New Study Indicates When To Use Platelet-Rich Plasma Treatments For Injuries
Posted by Jenn F. on Tuesday, January 21st, 2014
Last year, Bloomberg News reported that elite athletes like pro golfer Tiger Woods, tennis star Rafael Nadal, and NBA forward Kobe Bryant had all tried Platelet-Rich Plasma therapy (PRP) to repair injured tissues faster. During the treatment, a patient’s own blood is taken, spun in a centrifuge to separate the growth-factor platelets that are instrumental in healing, and re-injected into the patient at the point of injury at a higher concentration to regenerate tissues quicker.
Surprisingly, the scientific validity of this treatment has lagged behind the hype thus so far. But a paper published in the December issue of the Journal of the American Academy of Orthopaedic Surgeons offers first evidence-based recommendations for use of PRP in orthopaedic care.
PRP Is Introduced With Great Fanfare
Typically, drugs are required to undergo 10+ years of clinical trials before they reach the consumer market, but therapeutic treatments like PRP aren’t subject to the same scrutiny. The FDA doesn’t regulate these procedures so long as they’re not shipped over state lines, it’s for individual use, and no fanciful advertising claims are made.
At one time, platelet rich plasma injections cost as high as $1,000 — not covered by insurance. These days, you can get an injection for under $250, but that is still a high price for many patients. One might wonder who would go for PRP treatment besides professional athletes who are always seeking a competitive edge and faster healing times. Despite mixed results from a handful of limited trials, hundreds of athletes have given the therapy a whirl. The treatment, however, wasn’t highly publicized until Tiger Woods used it for a hurt knee in 2009.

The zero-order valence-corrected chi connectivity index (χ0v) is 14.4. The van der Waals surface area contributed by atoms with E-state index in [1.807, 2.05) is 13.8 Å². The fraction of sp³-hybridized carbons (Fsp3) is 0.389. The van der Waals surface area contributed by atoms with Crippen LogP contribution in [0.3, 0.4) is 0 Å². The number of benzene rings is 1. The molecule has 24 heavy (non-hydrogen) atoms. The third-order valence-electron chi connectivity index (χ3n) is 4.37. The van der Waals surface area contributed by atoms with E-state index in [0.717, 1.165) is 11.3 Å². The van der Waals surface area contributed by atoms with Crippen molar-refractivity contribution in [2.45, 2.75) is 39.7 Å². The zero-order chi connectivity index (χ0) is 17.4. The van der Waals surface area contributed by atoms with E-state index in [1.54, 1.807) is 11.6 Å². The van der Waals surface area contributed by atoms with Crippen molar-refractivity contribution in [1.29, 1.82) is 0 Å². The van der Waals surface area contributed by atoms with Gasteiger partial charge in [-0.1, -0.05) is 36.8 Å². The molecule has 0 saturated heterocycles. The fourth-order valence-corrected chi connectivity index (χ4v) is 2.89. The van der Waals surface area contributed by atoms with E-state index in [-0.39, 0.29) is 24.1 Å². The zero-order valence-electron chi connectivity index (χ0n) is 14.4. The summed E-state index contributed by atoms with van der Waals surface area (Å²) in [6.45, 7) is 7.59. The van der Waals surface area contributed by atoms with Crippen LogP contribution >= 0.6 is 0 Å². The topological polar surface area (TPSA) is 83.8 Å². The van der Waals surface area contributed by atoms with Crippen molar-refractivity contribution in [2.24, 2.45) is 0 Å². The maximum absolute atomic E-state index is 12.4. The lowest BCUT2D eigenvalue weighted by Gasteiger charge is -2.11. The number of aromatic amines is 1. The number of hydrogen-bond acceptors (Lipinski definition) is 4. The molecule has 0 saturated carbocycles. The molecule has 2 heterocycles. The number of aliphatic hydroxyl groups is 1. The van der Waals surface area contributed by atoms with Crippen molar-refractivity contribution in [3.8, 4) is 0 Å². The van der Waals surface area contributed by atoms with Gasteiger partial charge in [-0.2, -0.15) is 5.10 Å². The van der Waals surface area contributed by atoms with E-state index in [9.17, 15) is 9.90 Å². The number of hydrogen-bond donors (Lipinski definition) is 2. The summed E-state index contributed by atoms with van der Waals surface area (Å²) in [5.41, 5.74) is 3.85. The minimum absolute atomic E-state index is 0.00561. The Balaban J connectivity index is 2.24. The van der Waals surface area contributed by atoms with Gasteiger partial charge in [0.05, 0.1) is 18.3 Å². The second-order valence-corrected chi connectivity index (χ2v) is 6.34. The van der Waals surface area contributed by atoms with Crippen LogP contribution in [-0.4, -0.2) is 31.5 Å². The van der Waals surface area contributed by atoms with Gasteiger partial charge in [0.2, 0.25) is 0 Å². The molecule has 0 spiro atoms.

Largely, the hype has been fueled by word-of-mouth referrals and celebrity news stories. Tiger Woods told Bloomberg News in a phone interview that the results of his PRP treatment have been “pretty much amazing,” leaving him 75% pain-free, six or seven months after his last injection. “It’s a wonderful alternative to having a replacement done,” he said.
Science Lags Behind Technology
Despite all the treatments being done, a January 13, 2010, report published in the Journal of the American Medical Association found PRP to be no more effective than salt water in treating 54 patient with Achilles tendon injuries. Yet, different trials done in 2011 found that PRP lowered blood loss in 81 knee replacement patients and lessened pain for 21 tennis elbow patients. “The science is still questionable,” New York surgeon Giles Scuderi said in 2012.
New Evidence Regarding Platelet Rich Plasma Treatments
In their December 2013 paper, two orthopaedic surgeons from the Northwestern University Feinberg School of Medicine found that success in PRP depends upon numerous factors — the preparation method, composition of the plasma, the medical condition, the location of the body it’s injected, and the tissue type being treated.
They added that the conditions which benefit most from PRP include:
– Ankle Arthritis
– Tennis Elbow
– ACL Reconstruction
Early results proved encouraging for its use in treating knee osteoarthritis, hip arthritis, Achilles tendon injuries, rotator cuff damage and chronic tendinopathies, but researchers say more studies are needed. PRP should not be used for bone healing, spinal fusion, or other bone grafting procedures, they added.
“The bottom line with Platelet-Rich Plasma is that it does not harm,” says Dr. Nadia Levy DPM, a sports medicine professional who wasn’t involved in the study. She explains that using other methods — such as drugs and chemicals — for sports medicine treatments can cause adverse side effects in patients. The New York podiatrist concludes, “It is safe — and, therefore, whenever cost is not a issue, is it a viable treatment option.”
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